Eichengreen finds confirmation of the gold standard’s role in transmitting the Depression among countries, as he ties the eventual recoveries by various countries to the their subsequent abandonment of the gold standard, together with reflation and their embrace of flexible exchange rates: first the U.K., then the U.S., then France.

Later chapters in the book cover the Bretton Woods Agreement (1944-1973), the subsequent breakdown of pegged exchange rate, and the various currency crises through 2008. Bretton Woods was an attempt to peg currency exchange rates within a 1% range, while providing mechanisms for cooperation and policy coordination among the member countries. Its purpose was to facilitate trade. It broke down for the same reason that all such rigid systems break down - it failed to accommodate the changing economic experiences and political needs of its members. The Asian currency crisis of the late 90s was similar to earlier crises in that it consisted of the cracking of a framework of pegged exchange rates.

This book also provides brief, but instructive treatment of countries that have used currency boards to peg their exchange rate to the dollar (like Argentina, which did it until pressures caused them to devalue and abandon the peg, and Hong Kong). There is also some discussion of our ongoing trade imbalance with China, wherein China exports goods to the U.S. and keeps its currency exchange rate low by investing in U.S. government debt.

Eichengreen summarizes the factors surrounding the creation of the Euro currency, which has succeeded at promoting trade and economic growth among its members. He provides an insightful case for its continued survival, even as individual members may find themselves under strain from time to time, unable to accelerate the printing of money to prime the national economy. His point is that any country that seriously considers abandoning its reliance on the Euro currency in order to engage in monetary stimulus will experience an outflow of funds from its banking system as investors will want to avoid having their Euro bank deposits converted to a new national currency that will almost certainly lose value. The decline of bank deposits would depress that nation’s economy even further. Awareness of the likelihood of this scenario will likely keep the Euro family together for the foreseeable future.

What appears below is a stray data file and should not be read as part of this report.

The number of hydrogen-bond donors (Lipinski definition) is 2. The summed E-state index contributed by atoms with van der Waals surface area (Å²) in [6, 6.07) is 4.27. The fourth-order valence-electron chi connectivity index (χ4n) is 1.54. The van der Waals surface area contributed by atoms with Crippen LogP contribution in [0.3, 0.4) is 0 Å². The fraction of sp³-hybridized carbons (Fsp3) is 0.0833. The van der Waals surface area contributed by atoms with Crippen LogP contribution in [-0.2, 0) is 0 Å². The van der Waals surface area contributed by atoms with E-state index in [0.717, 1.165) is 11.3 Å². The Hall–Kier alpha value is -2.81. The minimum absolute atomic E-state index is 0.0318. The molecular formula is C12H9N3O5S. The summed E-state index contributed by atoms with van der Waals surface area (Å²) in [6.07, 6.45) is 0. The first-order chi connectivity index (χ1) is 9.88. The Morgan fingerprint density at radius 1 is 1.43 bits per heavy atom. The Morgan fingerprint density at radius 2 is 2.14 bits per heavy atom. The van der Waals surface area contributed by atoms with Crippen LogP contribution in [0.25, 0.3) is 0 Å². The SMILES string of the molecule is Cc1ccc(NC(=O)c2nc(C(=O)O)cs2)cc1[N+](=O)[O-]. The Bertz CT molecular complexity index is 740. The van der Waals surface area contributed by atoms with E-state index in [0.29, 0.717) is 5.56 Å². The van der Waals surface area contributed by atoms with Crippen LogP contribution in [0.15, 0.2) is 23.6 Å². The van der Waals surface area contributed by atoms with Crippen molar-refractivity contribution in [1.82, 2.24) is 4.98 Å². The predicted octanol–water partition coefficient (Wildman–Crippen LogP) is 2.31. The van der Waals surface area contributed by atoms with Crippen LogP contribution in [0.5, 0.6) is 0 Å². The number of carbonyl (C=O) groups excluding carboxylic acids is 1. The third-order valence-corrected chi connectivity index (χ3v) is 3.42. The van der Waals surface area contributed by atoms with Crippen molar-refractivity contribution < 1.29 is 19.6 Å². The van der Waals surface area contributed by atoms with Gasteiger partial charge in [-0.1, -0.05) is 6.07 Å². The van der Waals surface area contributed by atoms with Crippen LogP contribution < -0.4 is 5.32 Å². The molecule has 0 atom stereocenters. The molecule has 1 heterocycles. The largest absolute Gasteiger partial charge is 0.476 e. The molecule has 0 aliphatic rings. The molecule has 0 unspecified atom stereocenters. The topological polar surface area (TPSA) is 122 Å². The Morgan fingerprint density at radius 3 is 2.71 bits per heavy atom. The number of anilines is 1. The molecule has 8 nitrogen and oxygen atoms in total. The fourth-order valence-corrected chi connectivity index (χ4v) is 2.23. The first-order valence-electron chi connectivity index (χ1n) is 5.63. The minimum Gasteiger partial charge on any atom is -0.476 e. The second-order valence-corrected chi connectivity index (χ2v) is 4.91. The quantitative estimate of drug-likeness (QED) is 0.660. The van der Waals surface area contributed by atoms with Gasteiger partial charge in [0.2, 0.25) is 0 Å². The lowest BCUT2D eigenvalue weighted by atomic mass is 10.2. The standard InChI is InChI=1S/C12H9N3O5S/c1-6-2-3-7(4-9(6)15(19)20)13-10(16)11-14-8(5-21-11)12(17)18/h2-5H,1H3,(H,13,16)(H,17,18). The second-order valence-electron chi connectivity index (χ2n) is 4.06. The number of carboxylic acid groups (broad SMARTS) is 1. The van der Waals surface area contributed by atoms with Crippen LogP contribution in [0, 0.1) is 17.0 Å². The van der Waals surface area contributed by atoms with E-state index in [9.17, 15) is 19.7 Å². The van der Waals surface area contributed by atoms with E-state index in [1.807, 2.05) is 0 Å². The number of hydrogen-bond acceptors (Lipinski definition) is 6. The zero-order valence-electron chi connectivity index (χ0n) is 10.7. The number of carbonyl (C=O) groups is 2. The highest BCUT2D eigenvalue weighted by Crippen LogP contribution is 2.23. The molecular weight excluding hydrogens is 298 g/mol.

Globalizing Capital presents a comprehensive story. Eichengreen’s insights on the mechanisms by which the Great Depression traveled from country to country have been quoted extensively by such experts on the Great Depression as Christina Romer, chair of the Obama Administration's Council of Economic Advisers, and Ben Bernanke, chairman of the Federal Reserve. Overall, reading this book requires some effort, but it gives the reader a solid understanding of how evolving changes in the international monetary system have directly affected the course of economic history.

Source: 'Globalizing Capital: A History of the International Monetary System,' by Barry Eichengreen